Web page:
Latin America FX: a tale of two currencies
Latin American commodity-linked exchange rates are increasingly driven by individual domestic macro issues, especially inflation/deflation, than external factors, say analysts.
One of the most interesting dynamics observed in the emerging FX markets since the beginning of the year has been the broad resilience of Latin American asset prices to recent global shocks. This notably includes fears over China’s growth slowdown, as so many of the region’s economies have been particular beneficiaries in the past of China’s golden growth years.
In broad terms, the Chilean peso and the Venezuelan bolivar – the two currencies that have had the greatest exposure to China’s uber-growth –– are set to perform the worst in the coming months, as China’s growth settles at a lower rate and shifts from manufacturing-fuelled to consumption-led growth. Meanwhile, the Mexican peso, which has had the least exposure, should be an outperformer.
However, as highlighted by last week’s stunning performance by the Colombian peso – which posted the biggest weekly gain among the world’s currencies at 2.4%, despite being the third most-exposed to the China-dominated commodities sector – the LatAm FX asset class should not be regarded as a risk-on/risk-off asset class.
Instead, regional currencies should be traded as individual stories, rather than high-beta bets on external factors, says Claudio Irigoyen, Latin America FX strategist for Bank of America Merrill Lynch (BAML), in New York.
“Because the degree of investor involvement has been low, LatAm FX still offers a risk-reward profile driven by individual stories that minimize global exposure and provide very clean positioning,” he adds.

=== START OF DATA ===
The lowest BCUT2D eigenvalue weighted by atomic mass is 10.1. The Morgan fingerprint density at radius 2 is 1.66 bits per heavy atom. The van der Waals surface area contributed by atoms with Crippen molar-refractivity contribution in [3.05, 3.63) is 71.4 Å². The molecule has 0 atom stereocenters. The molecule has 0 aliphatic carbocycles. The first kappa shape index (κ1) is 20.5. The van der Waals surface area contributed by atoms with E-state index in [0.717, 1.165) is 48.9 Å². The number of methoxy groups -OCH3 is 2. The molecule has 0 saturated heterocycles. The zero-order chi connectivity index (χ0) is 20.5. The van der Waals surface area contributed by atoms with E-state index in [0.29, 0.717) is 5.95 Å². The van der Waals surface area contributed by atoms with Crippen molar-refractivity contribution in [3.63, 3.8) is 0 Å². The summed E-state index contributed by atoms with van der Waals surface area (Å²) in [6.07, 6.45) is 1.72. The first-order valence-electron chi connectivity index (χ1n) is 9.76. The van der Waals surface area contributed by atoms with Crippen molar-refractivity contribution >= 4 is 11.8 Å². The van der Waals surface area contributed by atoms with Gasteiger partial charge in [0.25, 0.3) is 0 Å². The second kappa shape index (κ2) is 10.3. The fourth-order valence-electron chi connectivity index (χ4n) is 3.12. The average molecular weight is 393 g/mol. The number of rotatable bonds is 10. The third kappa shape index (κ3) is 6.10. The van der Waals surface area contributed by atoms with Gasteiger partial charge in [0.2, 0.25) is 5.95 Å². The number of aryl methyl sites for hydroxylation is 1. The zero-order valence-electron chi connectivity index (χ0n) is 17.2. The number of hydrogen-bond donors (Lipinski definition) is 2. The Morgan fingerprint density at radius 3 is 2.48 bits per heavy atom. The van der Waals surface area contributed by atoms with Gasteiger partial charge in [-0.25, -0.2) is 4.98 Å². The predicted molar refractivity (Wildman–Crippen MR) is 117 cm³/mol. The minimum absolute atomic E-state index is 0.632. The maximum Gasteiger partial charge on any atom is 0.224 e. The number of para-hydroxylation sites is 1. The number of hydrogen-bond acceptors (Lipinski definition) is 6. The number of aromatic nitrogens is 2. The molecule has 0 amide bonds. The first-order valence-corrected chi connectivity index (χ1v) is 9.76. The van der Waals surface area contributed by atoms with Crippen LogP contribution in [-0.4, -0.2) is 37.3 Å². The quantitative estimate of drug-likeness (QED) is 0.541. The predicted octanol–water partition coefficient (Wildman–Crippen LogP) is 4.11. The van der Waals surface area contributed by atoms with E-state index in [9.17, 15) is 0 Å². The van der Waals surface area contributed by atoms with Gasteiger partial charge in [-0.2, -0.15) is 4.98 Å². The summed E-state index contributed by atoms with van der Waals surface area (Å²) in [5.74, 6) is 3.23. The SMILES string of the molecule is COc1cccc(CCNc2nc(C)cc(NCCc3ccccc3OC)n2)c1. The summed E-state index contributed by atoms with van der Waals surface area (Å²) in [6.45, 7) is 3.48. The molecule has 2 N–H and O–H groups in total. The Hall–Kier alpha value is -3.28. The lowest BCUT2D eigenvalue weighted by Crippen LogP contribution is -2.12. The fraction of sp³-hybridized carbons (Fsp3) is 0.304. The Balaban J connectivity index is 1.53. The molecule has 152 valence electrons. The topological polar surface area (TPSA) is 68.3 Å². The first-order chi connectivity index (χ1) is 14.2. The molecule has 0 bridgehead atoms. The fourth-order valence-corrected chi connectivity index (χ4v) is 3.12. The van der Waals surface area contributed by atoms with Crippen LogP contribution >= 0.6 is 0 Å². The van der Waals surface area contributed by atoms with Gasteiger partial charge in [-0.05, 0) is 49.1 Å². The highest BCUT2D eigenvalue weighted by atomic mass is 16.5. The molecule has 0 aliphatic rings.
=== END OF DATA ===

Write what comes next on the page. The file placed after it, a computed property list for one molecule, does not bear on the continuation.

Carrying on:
While LatAm FX was appreciating, the main concern of FX policies across the region was growth and thus the bias to intervene to weaken currencies, but the coin has now flipped, and with LatAm FX now on a multi-year depreciation trend, sooner or later the focus of FX policy will shift to preventing pass-through pressures on to inflation.
“In Brazil and Peru, this process has already begun, with both central banks currently engaged in sizeable and consistent USD selling programmes, which should continue to lend support to the BRL and PEN for the foreseeable future, promoting outperformance over the rest of the region,” says Marjorie Hernandez, Latin America FX strategist for HSBC, in New York.
In Brazil’s case, the inflation dimension remains a particularly sensitive subject, given the country’s history of hyperinflation, and with presidential elections scheduled for October, and tradable goods inflation in annual terms having doubled from 3% to around 6% since 3Q12 (tracking the depreciation of the BRL), the authorities are likely to be wary of additional pressures coming via a weaker real, she adds.
In Peru, the impact of a weaker PEN on tradable and imported goods has been even more pronounced, with annual core inflation running at around 3.8%, and imported goods inflation having shot up from 0% to 4.8% in less than a year.
In its latest monetary policy press release, the Central Reserve Bank of Peru acknowledges that “inflation is forecast to remain initially close to the upper band of the target due to the lagging effect of the supply shocks” before converging back towards the 2% mid-point target, and all of this whilst growth is decelerating.
Despite the recent hawkish comments about the US’s rates trajectory in the coming months, Mexico’s fundamentals – notably its inflation numbers and growth – also look appealing, says BAML’s Irigoyen, although, given the likely earlier and greater-than-previously-expected rate hikes north of the border, taking a long MXN position against the USD would appear ill-advised.